To counter device obsession, get kids started with flip phones

I’ve rarely seen my favorite 11-year-old pick up her phone. She’s not addicted like other kids. That’s because she uses a clamshell phone. I recommend it to parents worried about obsessive smartphone use.

When my girlfriend was 9 I gave her an old Jitterbug phone that came to me to check at least 10 years ago but still works. Besides messages and calls, she finds it handy for taking photos of homework. She also takes photos of billboards for events her family may wish to attend. Perhaps because it’s so old, its photo-sharing feature has stopped working and its call quality is choppy at times. But it’s a great example of how flip phones can provide the services kids need without the compulsiveness of apps like Instagram and TikTok. “It’s a great entry-level phone,” she says.

When she first got it two years ago, she used the built-in canned text messages like “How are you?” or “Thank you” until she got going. She’s now a speed demon when texting, but saves it for important messages, like canceling a game date. Our conversation was rarely interrupted by a text message.

Here’s something else: “The Jitterbug has a great battery,” she says. Like other flip phones, it lasts for weeks on a single charge. It also has Bluetooth, which my friend connects her earbuds to when she wants a private conversation. The home screen displays the date and time, another feature she loves.

The latest version of the Jitterbug, a 4G phone called the Flip 2, is sold by for $75, which is about double the price of other Flip phones but comes with additional services. For example, there is an old-fashioned operator, a human Google. I will never forget the time she helped me find my way to a car rental in the pouring rain. The latest Flip 2 has a human operator as well as Alexa.

The Jitterbug is touted for seniors for its Urgent Response button and other services. The emergency assistance puts you in contact with doctors, nurses and carers around the clock. There’s also a button for Lively Rides, which the company claims are cheaper than taxis. Other senior services include fall detection and automatic notifications for specific family members and friends.

Since Verizon is the Jitterbug provider, my little friend’s phone will be crunching the dust when Verizon shuts down its 3G service on December 31st of this year. By then, she might be ready for her first smartphone. She says she’d enjoy Facetime video chatting and easier texting.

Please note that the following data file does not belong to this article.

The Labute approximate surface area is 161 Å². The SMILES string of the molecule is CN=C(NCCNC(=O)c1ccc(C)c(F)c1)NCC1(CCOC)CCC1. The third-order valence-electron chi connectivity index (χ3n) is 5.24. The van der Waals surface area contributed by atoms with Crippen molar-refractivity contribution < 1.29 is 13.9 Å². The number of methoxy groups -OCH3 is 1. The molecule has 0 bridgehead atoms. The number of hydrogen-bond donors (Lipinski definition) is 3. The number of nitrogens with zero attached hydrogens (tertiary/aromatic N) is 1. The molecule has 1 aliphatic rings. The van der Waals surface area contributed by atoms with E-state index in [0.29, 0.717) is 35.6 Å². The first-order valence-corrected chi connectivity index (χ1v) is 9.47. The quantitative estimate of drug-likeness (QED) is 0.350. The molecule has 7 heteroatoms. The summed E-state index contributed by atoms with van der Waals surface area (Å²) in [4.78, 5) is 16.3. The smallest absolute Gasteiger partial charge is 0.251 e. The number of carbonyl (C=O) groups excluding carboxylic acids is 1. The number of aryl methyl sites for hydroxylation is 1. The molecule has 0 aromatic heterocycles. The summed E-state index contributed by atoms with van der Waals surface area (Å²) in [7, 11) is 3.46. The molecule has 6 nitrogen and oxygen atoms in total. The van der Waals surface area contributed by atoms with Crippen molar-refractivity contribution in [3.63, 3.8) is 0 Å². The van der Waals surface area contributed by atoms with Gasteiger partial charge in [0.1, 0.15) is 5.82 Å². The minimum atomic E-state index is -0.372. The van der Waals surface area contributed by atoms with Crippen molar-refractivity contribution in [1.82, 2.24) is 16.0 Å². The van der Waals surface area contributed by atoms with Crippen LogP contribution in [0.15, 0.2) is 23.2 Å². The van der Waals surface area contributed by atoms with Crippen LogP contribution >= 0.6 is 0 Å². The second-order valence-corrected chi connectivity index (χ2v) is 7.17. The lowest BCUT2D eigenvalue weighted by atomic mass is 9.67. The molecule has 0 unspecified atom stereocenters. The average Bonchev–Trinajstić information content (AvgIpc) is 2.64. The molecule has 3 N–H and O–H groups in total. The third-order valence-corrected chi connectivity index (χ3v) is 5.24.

If you are thinking of buying a clamshell phone for a child, you can avoid the 3G problem by searching “4G clamshell phones”. You’ll find quite a few of them starting at around $30. According to, 4G phones won’t be phased out until sometime after 2030.


One reader asked: “Can you still use devices that no longer work with 3G?

To make calls and send text messages, use apps like WhatsApp, Facebook Messenger, and Signal when connected to Wi-Fi. You will need a live phone number during the verification process, but you could use a family member’s number. The app will send a code to that number. Once you’ve pasted it, you’re good to go. It can be your free phone forever. The only downside aside from missed calls when you’re out of WiFi range is that the person calling you has to use the same app as you.


If you are dissatisfied with your child’s education, you can suggest that the school do what New Hampshire does. They use “Discovery Education” with content from the Discovery Channel and many others. Partners include Reuters, the WPA Film Library, the National Science Foundation, PBS News Hour, and a dozen companies, even Pepsi. Along with customizable lessons and virtual field trips, kids can explore careers.

A free alternative is TED Ed, an offshoot of TED Talks. TED stands for “Technology, Entertainment and Design” and brings some of the world’s most colorful speakers on stage for 15 minutes on their favorite topic, which can be anything, even “shyness”. TED Ed, for kids and teachers, is great too. I saw an interesting poll of people on the street asking Australians to explain the phases of the moon. Even the smartest of them left out some that the TED Ed expert filled in. Like Discovery Education, TED Ed lessons are customizable.


• Go to and search “It’s a boat, it’s a bike, it’s a house!” There is a video showing the “Z-Triton 2.0” in action. It can accommodate two people in its cabin. When it’s not in the water, it becomes an e-bike with 1000 watts of power and a seven-speed hub gear. It has a solar roof.

• The longest car in the world was recently included in the Guinness Book of Records. You can see a video of it on It’s 100 feet long and has a pool, helipad, and miniature golf. Let’s hope the driver doesn’t take sharp turns.

• lists options for movies or TV shows you might want to watch. It told me I could get the movie I want from the public library using the free Hoopla app. As part of a documentary film class, I watched The Work, about an intensive therapy session with inmates and outsiders at Folsom Prison.

Joy Schwabach can be reached by email at [email protected]

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